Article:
6.9/10
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8 user 72 critic

In the Fog (2012)

V tumane (original title)
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Western frontiers of the USSR, 1942. The region is under German occupation. A man is wrongly accused of collaboration. Desperate to save his dignity, he faces impossible moral choice.

Director:

(as Sergey Loznitsa)

Writers:

(novel), (adaptation) (as Sergey Loznitsa)
3 wins & 5 nominations. See more awards »

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Cast

Cast overview, first billed only:
...
Sushenya
...
Burov
...
Voitik
Nikita Peremotov ...
Grisha
...
Anelya
Kirill Petrov ...
Koroban
Dmitriy Kolosov ...
Mishuk
Stepans Bogdanovs ...
Topchievsky
Dmitriy Bykovskiy-Romashov ...
Yaroshevich (as Dmitriy Bykovskiy)
...
Grossmeier
Igor Khripunov ...
Mirokha
...
Burov's mother
...
First policeman
Mikhail Evlanov ...
Second policeman
Sergey Russkin ...
Third policeman
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Storyline

Western frontiers of the USSR, 1942. The region is under German occupation. A man is wrongly accused of collaboration. Desperate to save his dignity, he faces impossible moral choice.

Plot Summary | Add Synopsis

Genres:

Drama | History | War

Certificate:

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Details

Official Sites:

Language:

Release Date:

15 November 2012 (Germany)  »

Also Known As:

In the Fog  »

Filming Locations:

 »

Box Office

Opening Weekend:

$2,327 (USA) (14 June 2013)

Gross:

$11,654 (USA) (9 August 2013)
 »

Company Credits

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Technical Specs

Runtime:

Sound Mix:

|

Color:

Aspect Ratio:

2.35 : 1
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User Reviews

 
A bit foggy
25 February 2014 | by (Finland) – See all my reviews

The film uses few really long takes and this works really well in some instances to create tension. Some scenes in In the Fog are really impressive and the first long tracking shot of the hanging of the three railroad workers really captures your attention. The Romanian film 4 Months, 3 Weeks and 2 Days used long takes like this to great effect but this movie doesn't quite reach the effectiveness of that movie overall despite some striking scenes. It isn't surprising that these movies reminded me of each other because they both had the same cinematographer, Oleg Mutu. That movie did a better job in creating that crushing atmosphere and it had better and more expressive actors. 4 Months really glued me to the screen as every single scene provided more information or improved the atmosphere and so on. Here many scenes seem either completely pointless or they're simply too long. For example, at one point a man comes out of a forest and starts walking towards a house. Great, I got it. Instead the movie decides that this scene should go on for a complete minute with the camera staying put following the guy slowly walking across a field. What did those tens of extra seconds really provide? Nothing other than boredom.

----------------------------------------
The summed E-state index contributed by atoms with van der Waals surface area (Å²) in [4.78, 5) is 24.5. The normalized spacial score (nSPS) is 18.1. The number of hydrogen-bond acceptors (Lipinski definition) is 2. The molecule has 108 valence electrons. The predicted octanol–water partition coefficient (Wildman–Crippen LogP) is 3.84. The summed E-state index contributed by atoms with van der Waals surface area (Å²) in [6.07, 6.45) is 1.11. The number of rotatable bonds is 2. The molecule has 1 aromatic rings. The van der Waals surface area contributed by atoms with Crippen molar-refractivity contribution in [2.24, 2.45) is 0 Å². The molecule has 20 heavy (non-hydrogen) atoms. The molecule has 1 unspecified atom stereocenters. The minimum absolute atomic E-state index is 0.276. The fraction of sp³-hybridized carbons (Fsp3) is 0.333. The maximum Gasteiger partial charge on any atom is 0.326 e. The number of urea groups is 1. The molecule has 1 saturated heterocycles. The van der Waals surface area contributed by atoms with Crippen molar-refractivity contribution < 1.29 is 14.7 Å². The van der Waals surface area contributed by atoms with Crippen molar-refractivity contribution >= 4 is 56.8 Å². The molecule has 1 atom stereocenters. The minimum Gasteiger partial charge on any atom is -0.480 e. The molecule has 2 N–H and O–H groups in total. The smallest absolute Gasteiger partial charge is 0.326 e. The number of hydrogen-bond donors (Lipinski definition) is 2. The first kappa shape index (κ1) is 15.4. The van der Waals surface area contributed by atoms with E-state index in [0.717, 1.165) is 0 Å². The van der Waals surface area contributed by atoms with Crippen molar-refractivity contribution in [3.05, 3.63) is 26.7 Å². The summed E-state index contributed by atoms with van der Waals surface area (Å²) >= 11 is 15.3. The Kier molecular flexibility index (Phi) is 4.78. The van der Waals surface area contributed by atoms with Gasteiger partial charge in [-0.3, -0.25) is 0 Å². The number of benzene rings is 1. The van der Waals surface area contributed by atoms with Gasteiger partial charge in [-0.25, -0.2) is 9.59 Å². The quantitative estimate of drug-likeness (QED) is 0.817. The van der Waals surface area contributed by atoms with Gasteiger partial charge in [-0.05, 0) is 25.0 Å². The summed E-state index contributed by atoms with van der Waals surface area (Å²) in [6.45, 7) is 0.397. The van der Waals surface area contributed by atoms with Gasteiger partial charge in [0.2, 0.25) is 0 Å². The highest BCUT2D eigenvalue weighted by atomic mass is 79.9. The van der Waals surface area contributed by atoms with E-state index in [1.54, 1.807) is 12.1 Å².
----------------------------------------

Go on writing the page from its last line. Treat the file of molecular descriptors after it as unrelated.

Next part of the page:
I thought the acting was a bit too understated to really take full advantage of the long takes. You would think a bleak situation like this would bring out some passion or emotion from someone for a moment at least. It's hard to say if the actors delivered the lines really well or not because I don't speak Russian. I'm sure native speakers can really pick up on tones and other smaller things and get more out of the movie. It was also unclear at times who was speaking in some scenes because everyone was talking in that same monotone voice. I had a bit of a problem with the pacing because the movie jumps many months very suddenly from fall to winter with flashbacks and so on, it took a while for me to figure that out.

The movie did highlight many interesting things about the randomness of war and the moral complexities of occupation. There should've been more discussions in the film though, I'm sure it couldn't have been that hard to come up with some topics relating to the dire situations of the main characters for them to talk about. I also appreciated the efforts the movie made towards being authentic, I really believed it was the 1940s again. The actors wear cloth wraps instead of socks for example so there's really nothing anachronistic there to take you out of the movie. It's a decent movie all in all but not a masterpiece or anything.


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